Department of English

University of Toronto

3000 Series Graduate Course Descriptions

Fielding and Hogarth
S. Dickie 

Course Description
What might we learn about eighteenth-century literature and aesthetics by comparing the works of author Henry Fielding and graphic satirist William Hogarth? Inspired by new scholarship on the ever-complex interaction of word and image, this course will move between literary and visual texts produced at a distinctly transitional moment in the history of representation. Alongside Fielding’s role in the rise of English fiction, we will consider Hogarth’s development of a narrative mode in the graphic arts. These innovations have attracted sophisticated narratological analysis from art historians and we will read a selection of it, while simultaneously analyzing the pictorialism of Fielding’s fiction. In light of new research on the geographical and commercial context in which both worked—eighteenth-century Covent Garden, “the first Bohemia,” as Vic Gatrell has called it—we will also explore the mechanisms of a commercial print culture that operated as much for visual artists as authors.

Course Reading List
Fielding, Joseph Andrews and Shamela, ed. Keymer (Oxford); Tom Jones, ed. Keymer (Penguin); plays, and periodical essays; Claude Rawson, ed., The Cambridge Companion to Henry Fielding (Cambridge UP, 2007); Jenny Uglow, William Hogarth: A Life and a World (Faber & Faber, 2002); Sean Shesgreen, ed., Engravings by Hogarth (Dover).

Course Method of Evaluation and Course Requirements
Seminar presentation and related documents: 30%; Final paper: 50%; Active and informed participation: 20%.

Term: S-Term (Spring Term:  January - April 2017)  
Date/Time: Friday, 1:00pm - 4:00pm, 3 hours
Location: Room JHB 718 (Jackman Humanities Building, 170 St. George Street)
(NB: Room change.)

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The Circum-Atlantic Novel: Utopia to Mansfield Park
A. Hernandez 

Course Description  
“The novel,” declared Georg Lukács, “is an expression of transcendental homelessness.” We will apply this insight quite literally in this course, stressing the novel’s in-betweenness and circulation between nations and empires, genres and forms. Both engaging and problematizing classic accounts of its “rise” in Britain, our picture of the novel will more readily accommodate diversions in its genealogy that reflect our current globalized context. This seminar, however, also doubles as an exploration of several key concepts in novel criticism, British history, and transatlanticism. In fact, its title takes a cue from historian David Armitage, who defines “circum-Atlanticism” as “the history of the Atlantic as a particular zone of exchange and interchange, circulation and transmission.” Hence, we will draw on not only British sources, but also “Oriental,” African, Caribbean, and American texts, linking together the novel and its criticism with the historical contours of global migration in the eighteenth century. Is there a circum-Atlantic account of the novel? How do oriental tales, prose narrative, romance, epic, and utopian fantasy figure in the form’s history, as in fact, intellectual (and oceanic!) currents? How does the experience of being stateless shape novelistic fiction, as well as fictions about an “imagined community”?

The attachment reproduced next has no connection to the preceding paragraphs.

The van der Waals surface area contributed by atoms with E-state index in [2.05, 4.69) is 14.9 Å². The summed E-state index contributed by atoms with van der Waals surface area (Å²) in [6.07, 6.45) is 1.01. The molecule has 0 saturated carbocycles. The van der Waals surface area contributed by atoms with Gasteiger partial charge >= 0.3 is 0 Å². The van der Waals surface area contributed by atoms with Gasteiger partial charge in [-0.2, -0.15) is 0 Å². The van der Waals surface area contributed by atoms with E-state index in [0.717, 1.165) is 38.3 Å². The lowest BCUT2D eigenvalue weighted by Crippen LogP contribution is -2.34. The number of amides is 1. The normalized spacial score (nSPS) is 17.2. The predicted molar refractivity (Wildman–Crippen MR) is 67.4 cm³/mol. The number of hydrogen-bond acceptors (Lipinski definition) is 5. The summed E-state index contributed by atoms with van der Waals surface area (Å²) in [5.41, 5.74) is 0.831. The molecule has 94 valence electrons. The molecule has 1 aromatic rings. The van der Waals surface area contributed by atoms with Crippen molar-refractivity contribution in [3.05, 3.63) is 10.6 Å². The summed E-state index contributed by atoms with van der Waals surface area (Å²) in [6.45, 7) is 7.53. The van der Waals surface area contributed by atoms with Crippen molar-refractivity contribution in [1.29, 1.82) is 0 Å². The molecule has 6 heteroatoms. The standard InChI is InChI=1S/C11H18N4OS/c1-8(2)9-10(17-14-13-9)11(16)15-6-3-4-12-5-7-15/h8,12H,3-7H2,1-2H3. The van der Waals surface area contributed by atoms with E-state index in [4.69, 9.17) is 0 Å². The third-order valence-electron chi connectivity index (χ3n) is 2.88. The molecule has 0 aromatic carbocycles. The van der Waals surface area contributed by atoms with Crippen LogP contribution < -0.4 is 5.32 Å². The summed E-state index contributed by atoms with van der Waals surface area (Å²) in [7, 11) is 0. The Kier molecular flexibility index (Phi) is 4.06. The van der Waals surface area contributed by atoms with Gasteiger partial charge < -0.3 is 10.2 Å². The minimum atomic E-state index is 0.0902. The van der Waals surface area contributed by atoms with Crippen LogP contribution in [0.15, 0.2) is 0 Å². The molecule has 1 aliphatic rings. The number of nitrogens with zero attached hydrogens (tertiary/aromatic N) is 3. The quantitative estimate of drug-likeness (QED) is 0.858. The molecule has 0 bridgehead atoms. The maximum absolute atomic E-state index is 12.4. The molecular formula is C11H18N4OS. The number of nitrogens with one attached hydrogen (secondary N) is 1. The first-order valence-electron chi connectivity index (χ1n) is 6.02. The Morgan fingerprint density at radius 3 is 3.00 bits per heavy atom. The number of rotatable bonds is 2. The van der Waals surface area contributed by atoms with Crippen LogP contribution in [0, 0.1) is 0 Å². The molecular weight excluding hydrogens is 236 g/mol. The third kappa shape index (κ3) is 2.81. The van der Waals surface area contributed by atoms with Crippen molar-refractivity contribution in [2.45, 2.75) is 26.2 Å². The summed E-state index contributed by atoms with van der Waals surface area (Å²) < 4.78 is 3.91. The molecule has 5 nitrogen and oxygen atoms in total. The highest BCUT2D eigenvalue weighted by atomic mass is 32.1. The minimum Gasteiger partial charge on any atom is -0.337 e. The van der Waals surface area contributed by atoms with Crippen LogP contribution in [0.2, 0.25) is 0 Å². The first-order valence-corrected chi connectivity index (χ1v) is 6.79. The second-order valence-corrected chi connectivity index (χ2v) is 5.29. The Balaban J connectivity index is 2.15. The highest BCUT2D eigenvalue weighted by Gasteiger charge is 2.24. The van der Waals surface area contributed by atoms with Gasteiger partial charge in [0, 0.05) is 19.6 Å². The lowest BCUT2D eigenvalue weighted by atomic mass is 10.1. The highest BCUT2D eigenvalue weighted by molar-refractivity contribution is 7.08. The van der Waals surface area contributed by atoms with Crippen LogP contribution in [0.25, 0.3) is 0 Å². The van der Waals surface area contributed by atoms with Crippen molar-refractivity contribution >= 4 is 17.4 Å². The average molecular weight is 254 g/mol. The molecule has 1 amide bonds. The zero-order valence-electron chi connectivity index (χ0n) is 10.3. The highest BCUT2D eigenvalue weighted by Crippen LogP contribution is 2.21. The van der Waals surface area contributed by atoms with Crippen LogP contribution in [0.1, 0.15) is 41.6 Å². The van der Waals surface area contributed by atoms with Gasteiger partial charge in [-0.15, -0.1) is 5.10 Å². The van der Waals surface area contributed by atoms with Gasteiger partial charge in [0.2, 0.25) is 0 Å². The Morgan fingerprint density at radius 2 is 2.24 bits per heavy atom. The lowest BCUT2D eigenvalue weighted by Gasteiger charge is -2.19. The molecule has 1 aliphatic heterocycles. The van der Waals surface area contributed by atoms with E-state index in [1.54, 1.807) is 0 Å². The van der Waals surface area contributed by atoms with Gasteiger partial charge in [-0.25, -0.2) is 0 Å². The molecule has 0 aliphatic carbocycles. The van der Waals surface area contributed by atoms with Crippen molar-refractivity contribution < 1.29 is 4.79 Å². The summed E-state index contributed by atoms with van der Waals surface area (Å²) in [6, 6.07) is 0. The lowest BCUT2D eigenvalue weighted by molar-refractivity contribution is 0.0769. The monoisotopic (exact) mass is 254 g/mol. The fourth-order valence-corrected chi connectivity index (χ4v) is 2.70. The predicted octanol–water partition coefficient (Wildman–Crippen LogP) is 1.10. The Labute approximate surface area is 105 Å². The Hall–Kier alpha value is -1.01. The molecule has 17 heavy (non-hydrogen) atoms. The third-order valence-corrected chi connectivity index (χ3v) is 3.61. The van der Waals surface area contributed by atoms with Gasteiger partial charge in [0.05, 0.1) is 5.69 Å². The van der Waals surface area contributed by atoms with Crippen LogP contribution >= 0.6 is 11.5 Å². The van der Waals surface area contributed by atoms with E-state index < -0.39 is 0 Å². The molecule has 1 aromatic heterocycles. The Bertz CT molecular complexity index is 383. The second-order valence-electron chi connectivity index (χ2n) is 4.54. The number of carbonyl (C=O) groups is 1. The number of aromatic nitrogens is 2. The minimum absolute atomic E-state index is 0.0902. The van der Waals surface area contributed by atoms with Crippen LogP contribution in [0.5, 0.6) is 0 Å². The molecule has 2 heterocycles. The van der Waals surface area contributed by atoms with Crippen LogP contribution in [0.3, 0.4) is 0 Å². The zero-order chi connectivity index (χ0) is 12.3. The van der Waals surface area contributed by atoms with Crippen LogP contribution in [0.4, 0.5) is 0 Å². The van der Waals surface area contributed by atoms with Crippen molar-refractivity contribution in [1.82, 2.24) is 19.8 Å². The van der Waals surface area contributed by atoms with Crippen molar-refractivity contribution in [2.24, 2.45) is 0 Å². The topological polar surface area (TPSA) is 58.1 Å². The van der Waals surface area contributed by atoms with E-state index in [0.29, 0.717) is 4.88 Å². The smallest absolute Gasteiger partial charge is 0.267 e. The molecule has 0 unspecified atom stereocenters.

Course Reading List
Primary texts may include: Behn, Oroonoko; Neville, The Isle of Pines; Defoe, Captain Singleton; Arabian Nights Entertainments; Earle, Obi, of the History of Three-Fingered Jack; Austen, Mansfield Park.

Course Method of Evaluation and Course Requirements
Engaged Participation and Weekly Responses (20%); Conference Paper (20%); Mock-Conference Presentation (20%); Final Research Paper (40%)

Term: F-Term (Fall Term:  September - December 2016)
Date/Time: Monday, 9:00am -  12:00pm, 3 hours
Location: Room JHB 718 (Jackman Humanities Building, 170 St. George Street)

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